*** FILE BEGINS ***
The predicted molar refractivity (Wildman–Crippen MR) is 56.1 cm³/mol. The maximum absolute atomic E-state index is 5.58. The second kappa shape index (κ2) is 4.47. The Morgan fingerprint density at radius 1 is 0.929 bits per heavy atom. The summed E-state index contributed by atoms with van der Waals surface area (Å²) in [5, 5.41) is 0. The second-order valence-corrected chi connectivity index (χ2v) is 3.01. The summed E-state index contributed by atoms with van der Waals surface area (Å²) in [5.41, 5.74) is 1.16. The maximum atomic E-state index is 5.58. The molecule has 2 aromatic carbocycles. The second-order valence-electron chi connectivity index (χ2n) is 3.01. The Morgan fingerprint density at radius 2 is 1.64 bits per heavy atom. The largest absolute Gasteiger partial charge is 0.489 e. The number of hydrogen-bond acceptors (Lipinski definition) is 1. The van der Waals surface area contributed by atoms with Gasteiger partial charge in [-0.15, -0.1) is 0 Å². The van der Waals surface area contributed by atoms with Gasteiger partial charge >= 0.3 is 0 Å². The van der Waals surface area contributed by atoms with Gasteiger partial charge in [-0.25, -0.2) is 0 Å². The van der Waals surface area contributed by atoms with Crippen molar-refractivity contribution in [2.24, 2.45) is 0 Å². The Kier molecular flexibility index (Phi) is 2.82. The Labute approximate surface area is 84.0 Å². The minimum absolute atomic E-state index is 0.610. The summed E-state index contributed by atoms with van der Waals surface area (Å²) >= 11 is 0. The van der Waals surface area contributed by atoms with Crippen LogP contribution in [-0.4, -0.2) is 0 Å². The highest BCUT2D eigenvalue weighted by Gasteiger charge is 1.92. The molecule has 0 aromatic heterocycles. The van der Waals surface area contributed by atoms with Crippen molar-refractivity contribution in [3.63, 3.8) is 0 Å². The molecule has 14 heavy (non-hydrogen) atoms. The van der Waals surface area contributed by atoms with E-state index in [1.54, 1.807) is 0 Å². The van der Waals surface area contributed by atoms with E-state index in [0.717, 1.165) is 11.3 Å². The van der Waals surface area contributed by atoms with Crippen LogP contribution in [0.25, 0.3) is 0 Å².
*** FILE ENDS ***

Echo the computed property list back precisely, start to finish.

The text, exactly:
The predicted molar refractivity (Wildman–Crippen MR) is 56.1 cm³/mol. The maximum absolute atomic E-state index is 5.58. The second kappa shape index (κ2) is 4.47. The Morgan fingerprint density at radius 1 is 0.929 bits per heavy atom. The summed E-state index contributed by atoms with van der Waals surface area (Å²) in [5, 5.41) is 0. The second-order valence-corrected chi connectivity index (χ2v) is 3.01. The summed E-state index contributed by atoms with van der Waals surface area (Å²) in [5.41, 5.74) is 1.16. The maximum atomic E-state index is 5.58. The molecule has 2 aromatic carbocycles. The second-order valence-electron chi connectivity index (χ2n) is 3.01. The Morgan fingerprint density at radius 2 is 1.64 bits per heavy atom. The largest absolute Gasteiger partial charge is 0.489 e. The number of hydrogen-bond acceptors (Lipinski definition) is 1. The van der Waals surface area contributed by atoms with Gasteiger partial charge in [-0.15, -0.1) is 0 Å². The van der Waals surface area contributed by atoms with Gasteiger partial charge >= 0.3 is 0 Å². The van der Waals surface area contributed by atoms with Gasteiger partial charge in [-0.25, -0.2) is 0 Å². The van der Waals surface area contributed by atoms with Crippen molar-refractivity contribution in [2.24, 2.45) is 0 Å². The Kier molecular flexibility index (Phi) is 2.82. The Labute approximate surface area is 84.0 Å². The minimum absolute atomic E-state index is 0.610. The summed E-state index contributed by atoms with van der Waals surface area (Å²) >= 11 is 0. The van der Waals surface area contributed by atoms with Crippen LogP contribution in [-0.4, -0.2) is 0 Å². The highest BCUT2D eigenvalue weighted by Gasteiger charge is 1.92. The molecule has 0 aromatic heterocycles. The van der Waals surface area contributed by atoms with Crippen molar-refractivity contribution in [3.63, 3.8) is 0 Å². The molecule has 14 heavy (non-hydrogen) atoms. The van der Waals surface area contributed by atoms with E-state index in [1.54, 1.807) is 0 Å². The van der Waals surface area contributed by atoms with E-state index in [0.717, 1.165) is 11.3 Å². The van der Waals surface area contributed by atoms with Crippen LogP contribution in [0.25, 0.3) is 0 Å².